During the infuriating days of the Bowl Championship Series, the Pac-12 sat as one of the gatekeepers to college football’s path to a national title.
It would routinely look down its collective nose at upstart programs from smaller conferences, especially those out West, and brush their championship aspirations aside by demanding they “earn” their way to the top.
There really was no way to do that, of course. The system was essentially rigged.
It wasn’t enough, for instance, when Utah went unbeaten in 2004 with Urban Meyer as coach and Alex Smith as quarterback. Or when Boise State put together perfect regular seasons in 2004 or 2006 or 2008 or 2009.
Beat Oklahoma in the Fiesta Bowl (Boise, 2006)? Nope, still didn’t earn it. Beat Alabama by two touchdowns in the Sugar (Utah, 2008)? Nope, still didn’t earn it. Win the damn Rose Bowl (TCU, 2010)? Nope, still didn’t earn it.
College football was a meritocracy, the Pac-12 would explain, and those teams from those leagues just didn’t earn it the way Pac-12 teams did. Fair is fair. No participation trophies here. What are you, a communist?
Well, the BCS is gone and the nearly-as-exclusive four-team playoff is soon to follow. The new plan calls for a 12-team playoff that actually provides access to teams from outside the so-called Power 5 leagues (ACC, Big Ten, Big 12, Pac-12 and SEC).
The top six conference champions (as picked by a selection committee) get automatic spots in the playoff. There are an additional six at-large bids. While there is almost no scenario where the champions of the biggest conferences (SEC, Big Ten, etc.) don’t get in, officially no league is assured of anything.
Automatic bids can go to any champion of any of the 11 conferences, including the Mountain West (where Boise State still resides). Conversely, any league could miss out if it isn't good enough.
In other words, you have to earn it.
Except now the Pac-12 isn’t so into that concept.
In a statement that may serve as the perfect exit interview for his doomed run as Pac-12 commissioner, Larry Scott took issue with the expansion plan because it didn’t set aside a guaranteed slot to each of the Power 5 (or Autonomy 5) leagues.
“The Pac-12 … believes the Autonomy Five champions should annually qualify,” Scott wrote last week.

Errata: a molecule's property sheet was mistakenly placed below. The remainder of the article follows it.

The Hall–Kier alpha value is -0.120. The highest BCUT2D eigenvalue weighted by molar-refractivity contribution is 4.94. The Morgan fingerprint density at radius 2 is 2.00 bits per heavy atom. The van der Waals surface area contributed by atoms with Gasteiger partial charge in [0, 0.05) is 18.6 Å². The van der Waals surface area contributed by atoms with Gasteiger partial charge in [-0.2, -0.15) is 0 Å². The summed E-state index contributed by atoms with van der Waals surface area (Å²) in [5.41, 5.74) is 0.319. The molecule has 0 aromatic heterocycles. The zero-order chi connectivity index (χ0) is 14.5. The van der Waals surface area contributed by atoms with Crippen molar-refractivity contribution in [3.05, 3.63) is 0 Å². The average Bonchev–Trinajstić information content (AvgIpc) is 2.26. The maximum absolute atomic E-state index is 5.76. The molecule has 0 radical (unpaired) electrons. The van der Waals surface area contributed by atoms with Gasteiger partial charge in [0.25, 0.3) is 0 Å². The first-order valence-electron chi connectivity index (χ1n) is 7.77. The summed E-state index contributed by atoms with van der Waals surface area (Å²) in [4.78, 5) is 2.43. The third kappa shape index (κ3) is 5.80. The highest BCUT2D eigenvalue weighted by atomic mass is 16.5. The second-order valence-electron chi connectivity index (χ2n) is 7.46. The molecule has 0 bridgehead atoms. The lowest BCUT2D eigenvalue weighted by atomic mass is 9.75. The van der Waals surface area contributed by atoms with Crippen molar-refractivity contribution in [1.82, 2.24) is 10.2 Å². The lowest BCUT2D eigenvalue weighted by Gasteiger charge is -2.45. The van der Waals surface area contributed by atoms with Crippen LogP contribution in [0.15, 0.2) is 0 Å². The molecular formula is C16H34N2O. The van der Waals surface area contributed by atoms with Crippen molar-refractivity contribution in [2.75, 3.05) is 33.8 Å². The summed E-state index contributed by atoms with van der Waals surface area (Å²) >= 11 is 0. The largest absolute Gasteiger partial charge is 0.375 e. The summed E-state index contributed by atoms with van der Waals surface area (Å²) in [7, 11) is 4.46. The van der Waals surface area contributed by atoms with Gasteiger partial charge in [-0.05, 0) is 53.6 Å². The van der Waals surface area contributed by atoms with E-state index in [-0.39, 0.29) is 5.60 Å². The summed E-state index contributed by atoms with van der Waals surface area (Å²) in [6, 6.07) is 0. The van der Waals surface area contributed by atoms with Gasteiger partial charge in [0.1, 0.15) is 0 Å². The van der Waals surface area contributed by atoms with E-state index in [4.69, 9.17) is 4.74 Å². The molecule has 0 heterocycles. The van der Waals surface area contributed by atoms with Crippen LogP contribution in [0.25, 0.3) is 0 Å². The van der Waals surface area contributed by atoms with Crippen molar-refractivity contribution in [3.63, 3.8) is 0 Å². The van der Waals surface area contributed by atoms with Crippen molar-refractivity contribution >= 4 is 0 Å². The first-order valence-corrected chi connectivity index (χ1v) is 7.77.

The Pathetic-12 is so scared that its champion might get beat out by not just one, but two teams from non-major conferences that it wants to rig the rules so it gets in, even if it doesn’t deserve it.
The commissioners of the SEC and Big 12 were on the committee that wrote the proposal, so neither of those leagues have similar fears. There has been no word from the Big Ten or ACC that they are quaking in their boots over this either.
In fact, the top six champions proposal has been hailed as an innovative and elegant solution to assuring increased access to all of college football. After all, if your conference champion can’t clear this reasonable bar — let alone earn one of the six at-large spots — then exactly why should you be in the playoff? Is top 12 too much to ask? Do we need special rules to prop up mediocrity?
Give Scott credit for this: college football is a uniquely American creation and there is little more American than someone being assured status and advantage based on the accomplishments of prior generations … and then using it to squash new and superior competition that it finds threatening.
This is the codification of daddy’s money, college football-style.
Scott’s league has fallen behind in recent seasons of course. The four-team playoff has been around for seven years and the Pac-12 got just two teams into the field and none since 2017.
Even worse, just last year, after endless delays created a COVID-truncated season, its champion, Oregon, finished 25th in the rankings and, indeed, would have been left out of a 12-team playoff behind AAC champion Cincinnati and Sun Belt champion Coastal Carolina.
That isn’t all the commissioner’s fault — underperforming USC is the main culprit. But Scott's failure to build a conference television network equal to other major conferences has led to a lack of exposure and revenue for league teams.
Scott will leave his job at the end of the month. Coming out publicly to beg for the Pac-12 simply because it’s the Pac-12 is akin to waving the white flag.
It’s embarrassing. Or it should be. Considering the league is made up of big, wealthy, tradition-rich institutions with enormous potential, the Pac-12 champion should easily be able to earn its spot (and other league teams at least one or two at-large berths as well).
Apparently Larry Scott isn't so sure. Besides, earning it is for suckers. Now that the Pac-12 might have to actually prove itself in a real playoff, prove it's really, truly better than Boise State, well, it isn’t even hiding the desperation anymore.
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